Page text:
Players of the Week: October 6th

I couldn’t imagine being a professional baseball writer this year. As I sat down to begin writing this post, I quickly realized there’s simply no way to do the last week of baseball any justice. We’re not even all the way through the first round of competition, and this has already been my favorite postseason in recent memory. Thomas Aquinas once said, “Because philosophy arises form awe, a philosopher is bound in his way to be a lover of myths and poetic fables. Poets and philosophers are alike in being big with wonder.” It’s wonder which fertilizes the soil from which philosophy and art grow, and this autumnal baseballing postseason has been nothing if not a giant pile of manure. The word “manure” typically has negative implications, but being a reformed writer as myself, I am not bound by any preconceived societal notions of appropriate diction, and thus I may choose to cut my own path through the thicket of the English language, violently mixing metaphors and misusing imagery along the way. In this post, I am using the word “manure” both to refer back to “wonder”- implying that the past week has been full of said wonder, leaving a bountiful harvest of poetry and philosophy to feast upon- and to explain how this postseason has done nothing but drop trou on all of our silly ideas about how these games should have happened. While I’d love to discuss the two sweeps, Clayton Kershaw’s metldown, Mike Trout’s complete futility, and Bryce Harper’s gloriously furious swing, this space is for acknowledging a Player of the Week, and that’s what I must do. However, if you would like to see recaps of all the excitement, I recommend Ben Lindbergh’s post on Grantland.


After all of my original picks for this postseason were eliminated, I had to make a decision on which of the remaining teams I would cheer for. Luckily for me, the Kansas City Royals couldn’t have made my decision any easier. They started their postseason by providing us with one of the greatest games in the history of the sport, then followed it up with an exciting sweep of the $155 Million Los Angeles Angels. While there’s certainly many reasons for their continued success- James Shields’ pitching, Lorenzo Cain’s defense, Billy Butler’s baserunning- one player in particular has stood out from the rest.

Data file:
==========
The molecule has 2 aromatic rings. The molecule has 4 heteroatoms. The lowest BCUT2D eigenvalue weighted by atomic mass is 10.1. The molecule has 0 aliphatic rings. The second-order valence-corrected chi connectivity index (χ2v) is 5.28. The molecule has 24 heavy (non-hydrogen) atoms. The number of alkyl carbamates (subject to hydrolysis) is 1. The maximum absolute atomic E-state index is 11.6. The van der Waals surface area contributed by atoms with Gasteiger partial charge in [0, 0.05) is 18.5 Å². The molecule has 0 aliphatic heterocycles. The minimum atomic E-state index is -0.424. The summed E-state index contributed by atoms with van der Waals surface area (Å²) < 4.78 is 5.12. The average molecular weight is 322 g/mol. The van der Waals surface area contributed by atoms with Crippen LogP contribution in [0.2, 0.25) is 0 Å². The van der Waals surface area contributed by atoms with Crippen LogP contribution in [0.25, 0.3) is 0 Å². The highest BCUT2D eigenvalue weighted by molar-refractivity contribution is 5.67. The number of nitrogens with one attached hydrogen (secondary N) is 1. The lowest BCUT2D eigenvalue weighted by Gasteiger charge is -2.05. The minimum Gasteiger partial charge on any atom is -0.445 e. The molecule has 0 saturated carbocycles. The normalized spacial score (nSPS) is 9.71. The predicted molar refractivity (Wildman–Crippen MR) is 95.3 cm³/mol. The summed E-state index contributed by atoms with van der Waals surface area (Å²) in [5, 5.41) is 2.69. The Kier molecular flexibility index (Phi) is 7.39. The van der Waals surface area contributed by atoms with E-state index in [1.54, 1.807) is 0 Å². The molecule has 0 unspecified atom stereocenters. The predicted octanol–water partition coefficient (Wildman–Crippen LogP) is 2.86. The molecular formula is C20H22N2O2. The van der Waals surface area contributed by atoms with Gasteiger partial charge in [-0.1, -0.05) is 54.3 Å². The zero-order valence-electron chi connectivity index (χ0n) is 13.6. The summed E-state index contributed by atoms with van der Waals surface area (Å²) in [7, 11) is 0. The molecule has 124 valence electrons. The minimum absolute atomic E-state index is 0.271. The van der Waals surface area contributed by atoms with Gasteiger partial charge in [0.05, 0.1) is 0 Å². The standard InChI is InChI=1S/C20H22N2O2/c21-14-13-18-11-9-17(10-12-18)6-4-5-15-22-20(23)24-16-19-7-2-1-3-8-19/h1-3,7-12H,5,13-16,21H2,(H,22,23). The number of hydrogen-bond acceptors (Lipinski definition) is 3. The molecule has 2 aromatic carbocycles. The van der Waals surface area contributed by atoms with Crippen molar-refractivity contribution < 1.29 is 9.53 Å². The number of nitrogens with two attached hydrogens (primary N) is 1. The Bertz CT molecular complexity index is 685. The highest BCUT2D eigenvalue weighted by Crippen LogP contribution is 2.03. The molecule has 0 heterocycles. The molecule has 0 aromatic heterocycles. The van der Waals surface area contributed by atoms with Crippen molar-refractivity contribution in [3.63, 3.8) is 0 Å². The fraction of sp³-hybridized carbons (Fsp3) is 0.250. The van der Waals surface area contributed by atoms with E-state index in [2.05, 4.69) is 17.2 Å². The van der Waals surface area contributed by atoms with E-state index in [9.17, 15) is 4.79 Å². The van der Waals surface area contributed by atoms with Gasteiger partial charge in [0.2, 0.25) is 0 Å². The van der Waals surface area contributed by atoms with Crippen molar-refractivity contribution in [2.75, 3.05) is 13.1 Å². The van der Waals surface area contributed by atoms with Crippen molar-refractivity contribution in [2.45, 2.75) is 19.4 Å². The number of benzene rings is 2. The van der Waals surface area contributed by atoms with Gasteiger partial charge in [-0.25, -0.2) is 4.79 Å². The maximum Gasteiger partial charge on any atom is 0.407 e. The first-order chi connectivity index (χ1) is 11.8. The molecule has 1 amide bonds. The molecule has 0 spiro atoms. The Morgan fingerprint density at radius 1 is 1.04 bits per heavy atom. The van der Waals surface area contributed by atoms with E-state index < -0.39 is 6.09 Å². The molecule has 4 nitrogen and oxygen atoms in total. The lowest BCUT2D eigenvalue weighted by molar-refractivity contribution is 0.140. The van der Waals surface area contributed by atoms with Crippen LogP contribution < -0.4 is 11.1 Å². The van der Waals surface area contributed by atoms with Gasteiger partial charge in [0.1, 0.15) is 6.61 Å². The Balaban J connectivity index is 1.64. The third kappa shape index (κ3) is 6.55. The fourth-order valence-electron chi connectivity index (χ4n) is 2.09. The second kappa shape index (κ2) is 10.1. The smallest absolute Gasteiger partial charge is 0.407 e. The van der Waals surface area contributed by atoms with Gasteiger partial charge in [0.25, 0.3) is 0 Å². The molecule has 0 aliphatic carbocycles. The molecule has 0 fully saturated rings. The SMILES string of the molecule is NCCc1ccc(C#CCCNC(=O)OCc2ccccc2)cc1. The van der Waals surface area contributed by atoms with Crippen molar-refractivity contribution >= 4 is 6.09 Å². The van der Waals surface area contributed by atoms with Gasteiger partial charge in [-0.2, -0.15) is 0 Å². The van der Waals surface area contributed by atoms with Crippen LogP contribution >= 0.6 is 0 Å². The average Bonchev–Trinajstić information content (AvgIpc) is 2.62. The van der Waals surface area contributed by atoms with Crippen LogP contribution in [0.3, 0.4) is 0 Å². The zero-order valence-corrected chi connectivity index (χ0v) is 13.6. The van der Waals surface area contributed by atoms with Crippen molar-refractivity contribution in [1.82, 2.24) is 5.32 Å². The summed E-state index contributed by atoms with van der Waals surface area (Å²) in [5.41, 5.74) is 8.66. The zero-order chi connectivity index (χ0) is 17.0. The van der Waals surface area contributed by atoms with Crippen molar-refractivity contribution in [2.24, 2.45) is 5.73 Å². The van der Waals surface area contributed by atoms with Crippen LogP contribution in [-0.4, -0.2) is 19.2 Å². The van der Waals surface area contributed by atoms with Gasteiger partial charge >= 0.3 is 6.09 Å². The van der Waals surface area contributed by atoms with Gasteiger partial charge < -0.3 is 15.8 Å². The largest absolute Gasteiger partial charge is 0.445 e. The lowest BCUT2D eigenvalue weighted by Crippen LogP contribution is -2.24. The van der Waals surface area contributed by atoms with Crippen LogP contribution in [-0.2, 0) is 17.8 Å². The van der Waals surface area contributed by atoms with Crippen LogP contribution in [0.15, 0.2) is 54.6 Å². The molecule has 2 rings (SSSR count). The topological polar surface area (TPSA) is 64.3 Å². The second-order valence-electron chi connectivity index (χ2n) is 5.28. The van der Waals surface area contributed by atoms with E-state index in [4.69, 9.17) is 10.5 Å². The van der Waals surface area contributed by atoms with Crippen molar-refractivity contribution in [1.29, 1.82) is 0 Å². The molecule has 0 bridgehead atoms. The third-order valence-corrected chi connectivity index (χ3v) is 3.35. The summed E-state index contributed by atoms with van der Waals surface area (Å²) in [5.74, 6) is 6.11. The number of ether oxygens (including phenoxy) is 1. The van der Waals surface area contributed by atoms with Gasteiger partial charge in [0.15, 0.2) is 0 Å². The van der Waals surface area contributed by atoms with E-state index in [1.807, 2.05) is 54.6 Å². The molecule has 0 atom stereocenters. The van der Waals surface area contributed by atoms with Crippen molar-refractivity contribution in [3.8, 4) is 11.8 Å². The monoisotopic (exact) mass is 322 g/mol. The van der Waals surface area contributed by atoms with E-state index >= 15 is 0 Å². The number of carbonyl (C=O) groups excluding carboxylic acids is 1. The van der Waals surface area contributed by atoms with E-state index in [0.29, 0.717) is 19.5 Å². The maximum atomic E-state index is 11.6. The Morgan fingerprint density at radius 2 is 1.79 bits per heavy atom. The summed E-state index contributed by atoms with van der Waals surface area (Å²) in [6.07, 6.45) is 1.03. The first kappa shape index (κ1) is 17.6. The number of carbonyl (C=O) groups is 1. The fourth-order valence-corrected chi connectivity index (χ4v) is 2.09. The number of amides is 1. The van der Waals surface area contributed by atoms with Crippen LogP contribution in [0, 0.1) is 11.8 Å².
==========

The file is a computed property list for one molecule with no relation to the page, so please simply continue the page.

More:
Over his career, Eric Hosmer has hit for a .275 average, a .328 on base percentage, and a .418 slugging percentage. Over his 19 plate appearances in the 2014 postseason, he is hitting .500/.632/1.143. Only Brandon Moss, Matt Carpenter, and AJ Ellis have a higher postseason OPS, but they each have less than half as many plate appearances as Hosmer.

It hasn’t been due to simply one good game, either. In fact, he’s been the key contributor in three of the Royals’ four victories. It was his triple in the bottom of the 12th inning that set the stage for their dramatic comeback against the Athletics. It was his homerun in the top of the 11th that gave them the go-ahead runs needed in their second late inning win against the Angels. And it was his 2 run homerun in yesterday’s game that secured the sweep by putting the game out of reach for the Angels.

Is he going to keep this up? Probably not. Don’t let yourself be fooled: “clutch” and “hot hand” are no way to predict future performance, and he’s still nothing more than an average hitter. But for one exciting week he stood above the MVPs, Silver Sluggers, and Cy Young winners to earn his place as our Player of the Week.


Stephen came up with the idea for this blog shortly after graduating from Tech. Realizing that life is ephemeral, he decided to put (metaphorical) pen to paper and catalogue his thoughts. His thoughts are series of numbers and spreadsheets, casually categorized as “research,” and said research is usually conducted on the margins of what is both relevant and socially acceptable.

Posted in Baseball, Columns, POTD, Sports Tagged with: , , , , , , , , , , , , , , , , , , , , , , , , ,

Leave a Reply